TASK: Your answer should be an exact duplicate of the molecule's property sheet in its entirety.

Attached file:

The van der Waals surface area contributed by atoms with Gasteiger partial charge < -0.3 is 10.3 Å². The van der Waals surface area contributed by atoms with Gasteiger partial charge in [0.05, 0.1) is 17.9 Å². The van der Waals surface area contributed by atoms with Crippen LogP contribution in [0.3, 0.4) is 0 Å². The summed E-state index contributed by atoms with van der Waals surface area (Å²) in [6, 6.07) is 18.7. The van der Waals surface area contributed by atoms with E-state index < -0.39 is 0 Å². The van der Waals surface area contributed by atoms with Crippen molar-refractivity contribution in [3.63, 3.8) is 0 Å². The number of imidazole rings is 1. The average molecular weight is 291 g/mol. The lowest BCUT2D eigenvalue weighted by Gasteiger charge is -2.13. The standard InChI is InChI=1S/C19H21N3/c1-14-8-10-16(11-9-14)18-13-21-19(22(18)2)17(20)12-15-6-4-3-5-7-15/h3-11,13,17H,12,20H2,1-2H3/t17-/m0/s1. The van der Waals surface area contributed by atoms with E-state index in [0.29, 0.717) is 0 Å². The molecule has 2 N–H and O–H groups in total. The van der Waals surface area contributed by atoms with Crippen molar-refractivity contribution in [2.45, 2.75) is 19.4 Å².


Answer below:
The van der Waals surface area contributed by atoms with Gasteiger partial charge < -0.3 is 10.3 Å². The van der Waals surface area contributed by atoms with Gasteiger partial charge in [0.05, 0.1) is 17.9 Å². The van der Waals surface area contributed by atoms with Crippen LogP contribution in [0.3, 0.4) is 0 Å². The summed E-state index contributed by atoms with van der Waals surface area (Å²) in [6, 6.07) is 18.7. The van der Waals surface area contributed by atoms with E-state index < -0.39 is 0 Å². The van der Waals surface area contributed by atoms with Crippen molar-refractivity contribution in [3.63, 3.8) is 0 Å². The number of imidazole rings is 1. The average molecular weight is 291 g/mol. The lowest BCUT2D eigenvalue weighted by Gasteiger charge is -2.13. The standard InChI is InChI=1S/C19H21N3/c1-14-8-10-16(11-9-14)18-13-21-19(22(18)2)17(20)12-15-6-4-3-5-7-15/h3-11,13,17H,12,20H2,1-2H3/t17-/m0/s1. The van der Waals surface area contributed by atoms with E-state index in [0.29, 0.717) is 0 Å². The molecule has 2 N–H and O–H groups in total. The van der Waals surface area contributed by atoms with Crippen molar-refractivity contribution in [2.45, 2.75) is 19.4 Å².